MOSCOW (Reuters) – Russian opposition politician Alexei Navalny is in a serious condition in a Siberian hospital after suffering severe symptoms of what his spokeswoman on Thursday said she believed was a deliberate poisoning.
Navalny, 44, is unconscious, in intensive care and on an artificial lung ventilator, his spokeswoman, Kira Yarmysh, said on social media.
“We assume that Alexei was poisoned with something mixed into his tea. It was the only thing that he drank in the morning. Doctors say the toxin was absorbed faster through the hot liquid. Alexei is now unconscious,” Yarmysh said.
Navalny, a fierce critic of President Vladimir Putin, had started feeling ill when returning to Moscow from Tomsk in Siberia by plane on Wednesday morning, she added.
He had drunk tea at a cafe at Tomsk airport before boarding his flight. The Interfax news agency quoted the cafe’s owners as saying they wee checking CCTV cameras to try to establish what had happened.
His plane later made an emergency landing in Omsk so that he could be rushed to hospital, Yarmysh said.
The TASS news agency cited the head doctor at a hospital in Omsk confirming that Navalny had been admitted there and saying he was in a serious condition.
Yarmysh drew a parallel with an incident last year in which Navalny suffered an acute allergic reaction that one doctor said could have resulted from poisoning with an unknown chemical.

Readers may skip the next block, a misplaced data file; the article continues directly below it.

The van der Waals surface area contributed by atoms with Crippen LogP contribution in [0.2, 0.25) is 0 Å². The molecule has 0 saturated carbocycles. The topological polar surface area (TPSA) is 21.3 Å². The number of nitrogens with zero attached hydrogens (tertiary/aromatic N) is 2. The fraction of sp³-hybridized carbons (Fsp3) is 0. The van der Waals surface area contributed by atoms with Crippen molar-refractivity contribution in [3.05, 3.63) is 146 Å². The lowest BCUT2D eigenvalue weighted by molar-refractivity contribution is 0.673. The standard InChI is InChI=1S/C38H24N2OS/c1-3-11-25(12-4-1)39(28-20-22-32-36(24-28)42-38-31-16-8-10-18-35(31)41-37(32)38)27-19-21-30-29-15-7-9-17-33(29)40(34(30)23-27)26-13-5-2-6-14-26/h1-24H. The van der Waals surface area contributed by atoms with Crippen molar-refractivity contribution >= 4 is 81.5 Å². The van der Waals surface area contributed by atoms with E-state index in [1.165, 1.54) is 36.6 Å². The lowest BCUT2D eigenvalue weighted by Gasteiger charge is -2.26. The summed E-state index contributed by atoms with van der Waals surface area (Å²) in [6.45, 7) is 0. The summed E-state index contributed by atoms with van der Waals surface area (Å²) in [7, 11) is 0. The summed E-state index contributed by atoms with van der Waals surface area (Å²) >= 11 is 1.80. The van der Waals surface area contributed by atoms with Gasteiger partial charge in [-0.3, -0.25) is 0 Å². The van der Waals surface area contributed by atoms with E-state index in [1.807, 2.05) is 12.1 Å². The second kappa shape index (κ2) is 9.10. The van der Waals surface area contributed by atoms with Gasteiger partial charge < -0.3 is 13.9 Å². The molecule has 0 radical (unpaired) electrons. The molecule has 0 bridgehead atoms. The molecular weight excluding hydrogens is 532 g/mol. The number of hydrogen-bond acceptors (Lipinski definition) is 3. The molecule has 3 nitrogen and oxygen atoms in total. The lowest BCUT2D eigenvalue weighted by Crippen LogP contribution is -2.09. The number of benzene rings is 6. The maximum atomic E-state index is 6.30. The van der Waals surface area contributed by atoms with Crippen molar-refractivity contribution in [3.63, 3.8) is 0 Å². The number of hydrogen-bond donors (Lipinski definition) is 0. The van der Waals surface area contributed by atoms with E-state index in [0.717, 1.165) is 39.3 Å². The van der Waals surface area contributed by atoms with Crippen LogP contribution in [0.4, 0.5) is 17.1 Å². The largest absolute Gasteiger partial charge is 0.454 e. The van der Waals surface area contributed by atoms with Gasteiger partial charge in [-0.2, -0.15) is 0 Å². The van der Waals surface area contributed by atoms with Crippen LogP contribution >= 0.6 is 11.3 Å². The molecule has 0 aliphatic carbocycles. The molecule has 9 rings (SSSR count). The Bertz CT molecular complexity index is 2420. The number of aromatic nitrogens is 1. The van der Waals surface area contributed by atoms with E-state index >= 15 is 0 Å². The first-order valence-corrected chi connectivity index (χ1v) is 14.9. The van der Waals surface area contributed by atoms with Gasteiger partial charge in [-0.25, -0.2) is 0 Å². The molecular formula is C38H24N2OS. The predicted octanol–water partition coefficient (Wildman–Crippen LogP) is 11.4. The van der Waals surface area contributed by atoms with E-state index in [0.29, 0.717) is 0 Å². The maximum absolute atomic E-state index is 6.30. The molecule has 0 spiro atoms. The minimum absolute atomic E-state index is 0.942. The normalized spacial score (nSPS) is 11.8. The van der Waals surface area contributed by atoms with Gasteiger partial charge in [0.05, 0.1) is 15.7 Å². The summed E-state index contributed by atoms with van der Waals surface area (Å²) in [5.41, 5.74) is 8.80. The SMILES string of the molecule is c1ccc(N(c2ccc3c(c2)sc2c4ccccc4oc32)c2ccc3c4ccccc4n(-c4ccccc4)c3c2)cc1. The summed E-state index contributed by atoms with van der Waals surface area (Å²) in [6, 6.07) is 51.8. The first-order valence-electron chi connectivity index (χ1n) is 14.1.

“Obviously the same has been done to him now,” said Yarmysh. She did not say who she believed may have poisoned Navalny, but said police had been called to the hospital.
Navalny, a lawyer and anti-corruption activist, has served several stints in jail in recent years for organising anti-Kremlin protests.
He has helped release high-impact investigations into what he has said are outrageous examples of official corruption.
Russia holds regional elections next month and Navalny and his allies have been preparing for them, trying to increase support for candidates which they back.
The European Court of Human Rights has ruled that Russia’s arrests and detention of Navalny in 2012 and 2014 were politically-motivated and violated his human rights, a ruling Moscow called questionable.
(Reporting by Gabrielle Tétrault-Farber and Anton Kolodyazhnyy in Moscow and Olzhas Auyezov in Almaty; Editing by Andrew Osborn)